Deli Store Fixtures
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This Deli Store Fixtures index page aggregates links
to all post and photos of retail merchandising, display, and outfitting
as well as deep Background courtesy of Wikipedia.
BACKSTORY: A delicatessen or deli is a retail establishment that sells a selection of unusual or foreign prepared foods. Delicatessens originated in Germany during the 1700s and spread to the United States in the mid-1800s. European immigrants to the United States, especially Ashkenazi Jews, popularized the delicatessen in American culture beginning in the late 1800s.
Delicatessen is a German loanword which first appeared in English in 1889 and is the plural of Delikatesse. In German it was originally a French loanword, délicatesse, meaning “delicious things (to eat)”. Its root word is the Latin adjective delicatus, meaning “giving pleasure, delightful, pleasing”. The first Americanized short version of this word, deli, came into existence c. 1954.
The German food company Dallmayr is credited with being the first delicatessen created. In 1700, it became the first store to import bananas, mangoes, and plums to the German population from faraway places such as the Canary Islands and China. Over 300 years later, it remains the largest business of its kind in Europe.
The first delicatessens to appear in the United States were in New York City in the mid-1800s, with the first known use of this word occurring in 1885. These catered to the German immigrant population living there.
In the United States, by the late 20th to early 21st centuries, supermarkets, local economy stores, and fast food outlets began using the word (often abbreviated as “deli”) to describe sections of their stores. The decline of the deli as an independent retail establishment was most noted in New York City: from a high in the 1930s of about 1,500 Jewish delicatessens, only 15 still existed in 2015. (SOURCE: Wikipedia)
BACKSTORY: Charcuterie (/ʃɑːrˌkuːtəˈriː/ or /ʃɑːrˈkuːtəri/; northern French: [ʃaʁkytˈʁi] or southern French: [ʃaʁkytəˈʁi], from chair “meat” and cuit “cooked”) is the branch of cooking devoted to prepared meat products, such as bacon, ham, sausage, terrines, galantines, ballotines, pâtés, and confit, primarily from pork.
Charcuterie is part of the garde manger chef‘s repertoire. Originally intended as a way to preserve meat before the advent of refrigeration, they are prepared today for their flavors derived from the preservation processes.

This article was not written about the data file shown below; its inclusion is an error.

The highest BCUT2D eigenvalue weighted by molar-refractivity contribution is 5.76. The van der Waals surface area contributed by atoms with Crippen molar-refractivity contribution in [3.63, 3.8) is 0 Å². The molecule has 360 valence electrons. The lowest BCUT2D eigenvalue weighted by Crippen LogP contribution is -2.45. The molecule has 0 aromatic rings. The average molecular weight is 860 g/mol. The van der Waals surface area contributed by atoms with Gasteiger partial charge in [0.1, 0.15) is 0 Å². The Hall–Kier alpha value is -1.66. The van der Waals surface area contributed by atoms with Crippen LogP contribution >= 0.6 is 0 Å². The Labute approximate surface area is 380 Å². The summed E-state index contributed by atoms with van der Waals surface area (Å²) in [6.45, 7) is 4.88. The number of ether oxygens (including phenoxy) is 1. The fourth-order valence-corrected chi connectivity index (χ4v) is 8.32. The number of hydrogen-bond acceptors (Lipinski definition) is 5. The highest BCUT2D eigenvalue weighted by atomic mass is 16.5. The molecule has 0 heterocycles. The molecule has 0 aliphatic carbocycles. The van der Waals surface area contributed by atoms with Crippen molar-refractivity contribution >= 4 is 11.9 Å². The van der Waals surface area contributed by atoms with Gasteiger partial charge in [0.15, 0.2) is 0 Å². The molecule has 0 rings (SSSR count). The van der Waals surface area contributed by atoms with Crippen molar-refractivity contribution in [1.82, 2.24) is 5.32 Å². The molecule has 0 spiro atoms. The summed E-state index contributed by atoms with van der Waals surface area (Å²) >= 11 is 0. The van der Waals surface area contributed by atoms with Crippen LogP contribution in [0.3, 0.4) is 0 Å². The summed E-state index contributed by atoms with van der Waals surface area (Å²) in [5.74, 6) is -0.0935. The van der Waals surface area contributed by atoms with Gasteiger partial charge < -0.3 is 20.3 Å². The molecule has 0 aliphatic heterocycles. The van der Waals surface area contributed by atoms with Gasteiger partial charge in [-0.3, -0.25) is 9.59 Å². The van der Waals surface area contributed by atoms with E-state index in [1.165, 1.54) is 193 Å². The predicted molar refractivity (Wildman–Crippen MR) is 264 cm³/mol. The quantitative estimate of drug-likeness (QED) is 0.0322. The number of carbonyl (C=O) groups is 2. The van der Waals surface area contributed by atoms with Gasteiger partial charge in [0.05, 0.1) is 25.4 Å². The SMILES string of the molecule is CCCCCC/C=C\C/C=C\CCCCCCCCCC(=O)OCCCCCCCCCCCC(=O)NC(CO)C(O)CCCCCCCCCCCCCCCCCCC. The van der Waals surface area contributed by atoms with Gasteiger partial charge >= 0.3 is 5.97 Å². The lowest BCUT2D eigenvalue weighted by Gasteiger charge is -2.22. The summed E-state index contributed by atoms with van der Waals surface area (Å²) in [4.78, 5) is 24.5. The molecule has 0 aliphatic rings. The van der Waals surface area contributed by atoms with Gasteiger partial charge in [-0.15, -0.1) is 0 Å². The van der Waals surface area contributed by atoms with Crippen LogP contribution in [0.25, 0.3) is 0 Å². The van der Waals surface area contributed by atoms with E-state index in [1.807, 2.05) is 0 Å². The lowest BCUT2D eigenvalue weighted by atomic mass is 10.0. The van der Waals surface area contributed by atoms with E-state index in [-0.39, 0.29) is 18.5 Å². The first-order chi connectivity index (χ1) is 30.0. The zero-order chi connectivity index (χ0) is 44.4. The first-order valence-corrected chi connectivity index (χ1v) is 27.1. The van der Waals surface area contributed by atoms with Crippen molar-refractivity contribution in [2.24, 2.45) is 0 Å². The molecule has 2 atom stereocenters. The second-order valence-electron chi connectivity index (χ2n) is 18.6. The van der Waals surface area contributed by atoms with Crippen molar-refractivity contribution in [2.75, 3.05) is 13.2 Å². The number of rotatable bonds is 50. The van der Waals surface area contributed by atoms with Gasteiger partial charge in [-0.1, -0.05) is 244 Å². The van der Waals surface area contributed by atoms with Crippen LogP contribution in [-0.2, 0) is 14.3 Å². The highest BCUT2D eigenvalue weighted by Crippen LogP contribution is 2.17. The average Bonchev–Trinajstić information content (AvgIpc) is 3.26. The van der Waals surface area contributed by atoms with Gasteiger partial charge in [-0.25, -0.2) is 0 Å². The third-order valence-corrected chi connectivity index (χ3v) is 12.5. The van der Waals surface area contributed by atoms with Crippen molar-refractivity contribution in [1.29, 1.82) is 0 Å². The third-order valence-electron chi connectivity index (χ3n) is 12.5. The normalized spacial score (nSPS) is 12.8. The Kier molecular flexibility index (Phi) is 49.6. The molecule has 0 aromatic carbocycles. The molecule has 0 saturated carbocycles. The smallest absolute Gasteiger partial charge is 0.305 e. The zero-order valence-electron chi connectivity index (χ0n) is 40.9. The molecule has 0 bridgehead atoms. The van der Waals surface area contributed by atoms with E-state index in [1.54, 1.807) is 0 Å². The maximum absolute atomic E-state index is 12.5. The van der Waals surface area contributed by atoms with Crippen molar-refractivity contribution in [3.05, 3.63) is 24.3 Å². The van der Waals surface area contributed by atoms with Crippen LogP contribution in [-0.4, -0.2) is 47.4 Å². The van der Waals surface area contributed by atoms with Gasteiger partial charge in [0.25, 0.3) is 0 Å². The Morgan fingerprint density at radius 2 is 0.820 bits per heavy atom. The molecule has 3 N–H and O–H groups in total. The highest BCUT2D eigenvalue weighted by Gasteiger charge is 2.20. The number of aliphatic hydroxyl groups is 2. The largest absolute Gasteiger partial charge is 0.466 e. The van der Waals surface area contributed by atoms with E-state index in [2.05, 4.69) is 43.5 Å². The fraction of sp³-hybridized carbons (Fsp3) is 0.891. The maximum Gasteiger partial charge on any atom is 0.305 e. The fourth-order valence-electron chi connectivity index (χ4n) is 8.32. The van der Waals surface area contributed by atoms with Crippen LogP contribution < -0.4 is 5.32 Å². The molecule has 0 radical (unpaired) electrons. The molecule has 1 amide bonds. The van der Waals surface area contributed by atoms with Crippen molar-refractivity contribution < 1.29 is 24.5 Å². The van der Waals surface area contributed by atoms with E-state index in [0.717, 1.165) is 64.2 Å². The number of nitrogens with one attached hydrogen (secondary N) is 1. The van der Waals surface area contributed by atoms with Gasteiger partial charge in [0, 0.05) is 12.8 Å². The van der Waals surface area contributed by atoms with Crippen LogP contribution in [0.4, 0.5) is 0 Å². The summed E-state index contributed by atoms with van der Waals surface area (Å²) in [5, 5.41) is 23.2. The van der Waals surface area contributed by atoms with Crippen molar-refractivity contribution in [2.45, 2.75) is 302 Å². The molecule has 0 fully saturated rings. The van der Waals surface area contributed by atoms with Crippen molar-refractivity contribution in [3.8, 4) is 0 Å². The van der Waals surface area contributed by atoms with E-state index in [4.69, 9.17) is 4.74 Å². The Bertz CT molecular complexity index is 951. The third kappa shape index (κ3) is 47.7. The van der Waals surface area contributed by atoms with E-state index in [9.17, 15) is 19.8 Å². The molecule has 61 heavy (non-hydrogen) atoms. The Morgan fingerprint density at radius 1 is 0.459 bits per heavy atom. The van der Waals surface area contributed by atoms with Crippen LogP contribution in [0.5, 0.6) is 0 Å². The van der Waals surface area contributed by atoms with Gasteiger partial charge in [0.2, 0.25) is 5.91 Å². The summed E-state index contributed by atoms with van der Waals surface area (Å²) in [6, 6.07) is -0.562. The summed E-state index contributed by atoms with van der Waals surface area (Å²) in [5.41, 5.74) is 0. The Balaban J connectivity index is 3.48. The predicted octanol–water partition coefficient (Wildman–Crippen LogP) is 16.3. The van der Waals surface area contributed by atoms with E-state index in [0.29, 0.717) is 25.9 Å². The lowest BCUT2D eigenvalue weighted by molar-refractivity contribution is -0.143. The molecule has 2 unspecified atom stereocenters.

In the first century AD, Strabo recorded the import of salted meat from Gaul and the Romans may have been the first to regulate the trade of charcuterie as they wrote laws regulating the proper production of pork joints, but the French have also had some influence. In 15th-century France, local guilds regulated tradesmen in the food production industry in each city. The guilds that produced charcuterie were those of the charcutiers. The members of this guild produced a traditional range of cooked or salted and dried fruits, which varied, sometimes distinctively, from region to region. The only “raw” meat the charcutiers were allowed to sell was unrendered lard. The charcutier prepared numerous items, including pâtés, rillettes, sausages, bacon, trotters, and head cheese (brawn). These preservation methods ensured the meats would have longer shelf-lives. (SOURCE: Wikipedia)
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For Deli Store Fixtures by title see…
” Deli Case Snack Rack Open Wire Sidecar ”
“Robert Graham In-Store Picnic Sandwiches”
“Weis2Go Deli Case Cooler Promotions”
“Weis2Go Grab-and-Go Floor Graphic”
“Deli Slice Style Defined by Use”
“We Can Fresh Cut Any Item Store Promise”
” Frozen and Refrigerated Buyer Hosts FixturesCloseUp “
Follow Charcuterie Deli Store Fixtures at…
For General Deli Store Fixtures resources…
“Deli Store Fixtures Pinterest Board“ (Pending)
“Deli Store Fixtures Index Page”
For Goldsteins Deli Store Fixtures resources see…
” Goldsteins Deli Store Fixtures Pinterest Board” (Pending)
“ Goldsteins Deli Store Fixtures Index Page”
For all Solomia Ethnic Polish Grocery resources…
“ Solomia Ethnic Polish Grocery Pinterest Board “
“ Solomia Ethnic Polish Grocery Index Page ”
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